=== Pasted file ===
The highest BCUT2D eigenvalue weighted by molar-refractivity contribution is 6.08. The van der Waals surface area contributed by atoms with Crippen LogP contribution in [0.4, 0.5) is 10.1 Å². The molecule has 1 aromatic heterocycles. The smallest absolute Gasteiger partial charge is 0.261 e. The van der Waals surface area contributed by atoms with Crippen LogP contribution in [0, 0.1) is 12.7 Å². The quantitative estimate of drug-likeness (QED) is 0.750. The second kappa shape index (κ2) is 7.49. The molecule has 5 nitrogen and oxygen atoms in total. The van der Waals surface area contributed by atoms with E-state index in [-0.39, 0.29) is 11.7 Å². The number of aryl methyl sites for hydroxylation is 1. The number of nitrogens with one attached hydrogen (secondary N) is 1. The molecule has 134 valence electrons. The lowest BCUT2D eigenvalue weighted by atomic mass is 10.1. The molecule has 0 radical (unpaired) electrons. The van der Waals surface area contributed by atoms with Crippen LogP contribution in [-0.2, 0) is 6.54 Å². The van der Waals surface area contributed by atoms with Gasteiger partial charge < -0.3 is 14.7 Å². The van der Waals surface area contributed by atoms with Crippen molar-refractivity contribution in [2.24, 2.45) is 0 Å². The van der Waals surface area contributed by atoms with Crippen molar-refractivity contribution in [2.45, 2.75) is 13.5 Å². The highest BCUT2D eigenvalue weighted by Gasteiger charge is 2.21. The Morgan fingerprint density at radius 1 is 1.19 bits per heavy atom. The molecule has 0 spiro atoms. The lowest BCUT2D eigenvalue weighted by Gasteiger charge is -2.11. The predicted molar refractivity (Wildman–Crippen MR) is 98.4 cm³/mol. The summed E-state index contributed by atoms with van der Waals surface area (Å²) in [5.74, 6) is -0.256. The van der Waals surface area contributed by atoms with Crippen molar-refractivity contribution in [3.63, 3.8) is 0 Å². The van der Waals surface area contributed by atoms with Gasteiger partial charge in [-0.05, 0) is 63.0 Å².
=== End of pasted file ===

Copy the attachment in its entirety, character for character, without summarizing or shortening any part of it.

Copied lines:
The highest BCUT2D eigenvalue weighted by molar-refractivity contribution is 6.08. The van der Waals surface area contributed by atoms with Crippen LogP contribution in [0.4, 0.5) is 10.1 Å². The molecule has 1 aromatic heterocycles. The smallest absolute Gasteiger partial charge is 0.261 e. The van der Waals surface area contributed by atoms with Crippen LogP contribution in [0, 0.1) is 12.7 Å². The quantitative estimate of drug-likeness (QED) is 0.750. The second kappa shape index (κ2) is 7.49. The molecule has 5 nitrogen and oxygen atoms in total. The van der Waals surface area contributed by atoms with E-state index in [-0.39, 0.29) is 11.7 Å². The number of aryl methyl sites for hydroxylation is 1. The number of nitrogens with one attached hydrogen (secondary N) is 1. The molecule has 134 valence electrons. The lowest BCUT2D eigenvalue weighted by atomic mass is 10.1. The molecule has 0 radical (unpaired) electrons. The van der Waals surface area contributed by atoms with Crippen LogP contribution in [-0.2, 0) is 6.54 Å². The van der Waals surface area contributed by atoms with Gasteiger partial charge < -0.3 is 14.7 Å². The van der Waals surface area contributed by atoms with Crippen molar-refractivity contribution in [2.24, 2.45) is 0 Å². The van der Waals surface area contributed by atoms with Crippen molar-refractivity contribution in [2.45, 2.75) is 13.5 Å². The highest BCUT2D eigenvalue weighted by Gasteiger charge is 2.21. The Morgan fingerprint density at radius 1 is 1.19 bits per heavy atom. The molecule has 0 spiro atoms. The lowest BCUT2D eigenvalue weighted by Gasteiger charge is -2.11. The predicted molar refractivity (Wildman–Crippen MR) is 98.4 cm³/mol. The summed E-state index contributed by atoms with van der Waals surface area (Å²) in [5.74, 6) is -0.256. The van der Waals surface area contributed by atoms with Crippen molar-refractivity contribution in [3.63, 3.8) is 0 Å². The van der Waals surface area contributed by atoms with Gasteiger partial charge in [-0.05, 0) is 63.0 Å².